The rolling, green hills of the Upper Galilee (the area north of Rte 85) and the wild plateaus and peaks of the Golan Heights offer an incredible variety of activities to challenge the body and the soul and to nourish the stomach and the mind. Domestic tourists flock to the area – some are looking for luxurious tzimmerim (B&Bs), boutique wineries and gourmet country restaurants, while others come in search of superb hiking, cycling, white-water rafting, horse riding and even skiing. The region has even more attractions: dazzling carpets of spring wildflowers, some of the world’s best birdwatching and the spiritual charms of Tsfat, the most important centre of Kabbalah (Jewish mysticism) for more than five centuries. The entire region, its summits mercifully temperate in summer, is just a short drive from the Christian sites and refreshing beaches of the Sea of Galilee.
These are our favorite local haunts, touristy spots, and hidden gems throughout Upper Galilee & Golan.
Israel is home to some of the world's most important prehistoric sites, several of them in the Hula Valley. This gem of a museum, which draws prehistorians from around the globe, displays objects made by human beings between 780,000 and 6000 years ago, including an unsurpassed collection of Palaeolithic hand axes and, incredibly, the skeleton of a woman buried alongside a dog 12,000 years ago. The entry fee includes a tour, usually available in English.
These restored wetlands are one of the best places in Israel to see cranes, pelicans, storks and an incredible 400 other bird species. To cover the 8.5km path around the site, you can either walk or rent a mountain bike (50NIS), a four-wheeled pedal cart (185NIS for up to five people) or a golf cart (149/199/259NIS for two/four/six people). The entire site is wheelchair accessible.
This half-square-kilometre reserve, 1.6km north of Rte 99, boasts two major attractions. The first, an area of lush forest, is fed by year-round springs that in normal years gush 8 cu metres of water per second into the Dan River (the most important tributary of the Jordan). The second is the remains of a grand ancient city inhabited by the Canaanites in the 18th century BCE and the Israelites during the First Temple period (from the 12th century BCE).
Both casual strollers and experienced hikers – especially those who aren’t averse to getting wet – will find plenty to engage and challenge them in this 66-sq-km nature reserve. Mammals you might encounter include gazelles and wild boar, while the cliffs are home to birds of prey as well as songbirds. Swimming is permitted in the reserve's natural pools – hugely refreshing on a hot day.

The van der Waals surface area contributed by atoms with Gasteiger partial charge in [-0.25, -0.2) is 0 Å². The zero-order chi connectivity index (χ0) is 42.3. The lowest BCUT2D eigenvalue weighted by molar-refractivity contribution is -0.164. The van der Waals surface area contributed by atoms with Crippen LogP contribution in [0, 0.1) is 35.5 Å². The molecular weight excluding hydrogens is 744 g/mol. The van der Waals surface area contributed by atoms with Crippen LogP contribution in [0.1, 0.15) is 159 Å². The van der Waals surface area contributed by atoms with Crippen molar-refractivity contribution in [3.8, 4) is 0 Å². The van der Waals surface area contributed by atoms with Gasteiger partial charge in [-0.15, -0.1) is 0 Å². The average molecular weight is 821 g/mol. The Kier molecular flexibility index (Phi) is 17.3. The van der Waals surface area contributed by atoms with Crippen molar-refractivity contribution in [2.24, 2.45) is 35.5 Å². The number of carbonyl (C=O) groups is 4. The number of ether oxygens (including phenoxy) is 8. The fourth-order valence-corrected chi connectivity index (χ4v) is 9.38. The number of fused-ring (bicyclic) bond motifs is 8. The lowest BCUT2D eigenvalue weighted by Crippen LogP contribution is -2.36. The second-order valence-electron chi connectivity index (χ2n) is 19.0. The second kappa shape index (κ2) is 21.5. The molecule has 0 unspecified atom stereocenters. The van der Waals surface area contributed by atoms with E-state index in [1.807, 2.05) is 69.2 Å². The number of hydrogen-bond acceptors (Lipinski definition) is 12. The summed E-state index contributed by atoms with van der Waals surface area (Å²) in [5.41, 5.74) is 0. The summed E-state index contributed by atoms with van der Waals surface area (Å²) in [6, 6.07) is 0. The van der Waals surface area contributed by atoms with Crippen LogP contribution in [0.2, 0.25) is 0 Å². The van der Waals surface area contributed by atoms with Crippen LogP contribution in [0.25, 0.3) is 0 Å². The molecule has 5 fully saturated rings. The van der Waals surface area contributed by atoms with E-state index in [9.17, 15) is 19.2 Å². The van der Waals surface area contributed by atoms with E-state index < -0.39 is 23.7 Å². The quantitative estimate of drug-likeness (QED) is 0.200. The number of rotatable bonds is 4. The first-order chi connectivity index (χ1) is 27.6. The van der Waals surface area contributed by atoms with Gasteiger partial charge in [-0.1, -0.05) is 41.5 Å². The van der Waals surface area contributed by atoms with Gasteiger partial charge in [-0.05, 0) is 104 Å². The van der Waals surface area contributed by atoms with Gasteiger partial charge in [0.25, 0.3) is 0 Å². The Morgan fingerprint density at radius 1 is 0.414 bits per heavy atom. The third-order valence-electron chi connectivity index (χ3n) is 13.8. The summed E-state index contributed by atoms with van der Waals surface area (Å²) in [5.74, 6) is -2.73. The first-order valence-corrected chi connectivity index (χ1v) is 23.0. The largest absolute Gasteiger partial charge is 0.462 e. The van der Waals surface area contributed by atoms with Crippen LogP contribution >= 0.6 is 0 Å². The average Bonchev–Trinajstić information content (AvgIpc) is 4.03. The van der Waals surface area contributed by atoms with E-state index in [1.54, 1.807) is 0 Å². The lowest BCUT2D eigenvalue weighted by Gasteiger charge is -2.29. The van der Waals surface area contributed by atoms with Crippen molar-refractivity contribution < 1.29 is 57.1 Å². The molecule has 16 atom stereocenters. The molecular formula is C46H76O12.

From high atop Mt Avital, top-secret Israel Defence Forces' electronics peer deep into Syria, but the Quneitra Viewpoint, on the volcano’s lower flanks, also affords fine views into Israel’s troubled northern neighbour. The site – at which an 'audio explanation station' describes the battles fought here in 1973 – overlooks the ruined town of Quneitra, one-time Syrian 'capital of the Golan', just 2km away.
The gushing springs, waterfalls and lushly shaded streams of Banias Nature Reserve form one of the most beautiful – and popular – nature spots in the country. The park has two entrances on Rte 99 that are about 3.5km (1½ hours on foot) apart. The name ‘Banias’ derives from Pan, Greek god of the countryside, to whom a temple here was dedicated back in Roman times.
Rosh Pina was settled in the 1870s by Jews from Tsfat and, after 1882, by immigrants from Romania. The old town consists of just three short cobblestone streets, one of them, with Parisian pretension, called HaBoulevard. Visitors can explore the quiet lanes, lined with pretty, restored (and unrestored) stone houses; visit the old synagogue (1887), which still has its original wood furnishings; and pop into a dozen galleries (www.art.roshpina.co.il) where artists – some well known – sell jewellery, ceramics, sculpture and paintings.
Built by Muslims in the 13th century to protect the road from Tyre to Damascus, Nimrod Fortress rises fairy-tale-like on a long, narrow ridge (altitude 815m) on the southwestern slopes of Mt Hermon. The work that went into building such a massive fortification – 420m long and up to 150m wide – on the top of a remote mountain ridge boggles the mind. If you’re going to visit just one Crusader-era fortress during your trip, this should be it.
Migrating birds flock to the wetlands of Israel’s first nature reserve, founded in 1964. More than 200 species of waterfowl mingle happily with cormorants, herons, pelicans, storks and cranes, while water buffalo (jamoose) roam certain areas of the reserve, their grazing important to the preservation of open meadows. The circular, 1.5km-long Swamp Trail, which passes birdwatching hides and an observation tower, is wheelchair accessible.